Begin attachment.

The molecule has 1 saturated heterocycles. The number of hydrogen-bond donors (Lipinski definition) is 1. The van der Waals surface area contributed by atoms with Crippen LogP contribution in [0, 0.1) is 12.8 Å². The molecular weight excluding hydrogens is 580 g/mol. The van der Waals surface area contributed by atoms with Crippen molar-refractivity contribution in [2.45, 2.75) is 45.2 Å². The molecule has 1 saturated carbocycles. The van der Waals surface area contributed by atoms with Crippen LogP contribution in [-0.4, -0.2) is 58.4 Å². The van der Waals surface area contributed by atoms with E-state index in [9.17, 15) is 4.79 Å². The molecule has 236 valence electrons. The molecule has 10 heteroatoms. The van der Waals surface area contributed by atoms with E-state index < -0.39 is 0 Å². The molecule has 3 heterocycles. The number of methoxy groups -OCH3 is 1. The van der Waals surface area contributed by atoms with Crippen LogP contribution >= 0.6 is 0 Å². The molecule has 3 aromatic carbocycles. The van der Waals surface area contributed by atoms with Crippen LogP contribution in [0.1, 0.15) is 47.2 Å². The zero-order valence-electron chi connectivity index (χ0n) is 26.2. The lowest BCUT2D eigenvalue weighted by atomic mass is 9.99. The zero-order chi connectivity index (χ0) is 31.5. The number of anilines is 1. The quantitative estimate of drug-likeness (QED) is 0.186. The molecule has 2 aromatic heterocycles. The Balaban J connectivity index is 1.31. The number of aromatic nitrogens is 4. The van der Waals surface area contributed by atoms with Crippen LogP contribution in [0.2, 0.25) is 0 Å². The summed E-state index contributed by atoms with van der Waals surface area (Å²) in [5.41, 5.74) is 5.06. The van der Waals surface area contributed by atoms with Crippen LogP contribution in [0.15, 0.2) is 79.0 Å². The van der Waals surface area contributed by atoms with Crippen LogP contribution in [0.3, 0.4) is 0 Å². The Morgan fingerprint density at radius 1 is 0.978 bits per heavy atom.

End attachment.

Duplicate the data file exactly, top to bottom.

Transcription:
The molecule has 1 saturated heterocycles. The number of hydrogen-bond donors (Lipinski definition) is 1. The van der Waals surface area contributed by atoms with Crippen LogP contribution in [0, 0.1) is 12.8 Å². The molecular weight excluding hydrogens is 580 g/mol. The van der Waals surface area contributed by atoms with Crippen molar-refractivity contribution in [2.45, 2.75) is 45.2 Å². The molecule has 1 saturated carbocycles. The van der Waals surface area contributed by atoms with Crippen LogP contribution in [-0.4, -0.2) is 58.4 Å². The van der Waals surface area contributed by atoms with E-state index in [9.17, 15) is 4.79 Å². The molecule has 236 valence electrons. The molecule has 10 heteroatoms. The van der Waals surface area contributed by atoms with E-state index < -0.39 is 0 Å². The molecule has 3 heterocycles. The number of methoxy groups -OCH3 is 1. The van der Waals surface area contributed by atoms with Crippen LogP contribution >= 0.6 is 0 Å². The molecule has 3 aromatic carbocycles. The van der Waals surface area contributed by atoms with Crippen LogP contribution in [0.1, 0.15) is 47.2 Å². The zero-order valence-electron chi connectivity index (χ0n) is 26.2. The lowest BCUT2D eigenvalue weighted by atomic mass is 9.99. The zero-order chi connectivity index (χ0) is 31.5. The number of anilines is 1. The quantitative estimate of drug-likeness (QED) is 0.186. The molecule has 2 aromatic heterocycles. The Balaban J connectivity index is 1.31. The number of aromatic nitrogens is 4. The van der Waals surface area contributed by atoms with Crippen LogP contribution in [0.2, 0.25) is 0 Å². The summed E-state index contributed by atoms with van der Waals surface area (Å²) in [5.41, 5.74) is 5.06. The van der Waals surface area contributed by atoms with Crippen LogP contribution in [0.15, 0.2) is 79.0 Å². The van der Waals surface area contributed by atoms with Crippen LogP contribution in [0.3, 0.4) is 0 Å². The Morgan fingerprint density at radius 1 is 0.978 bits per heavy atom.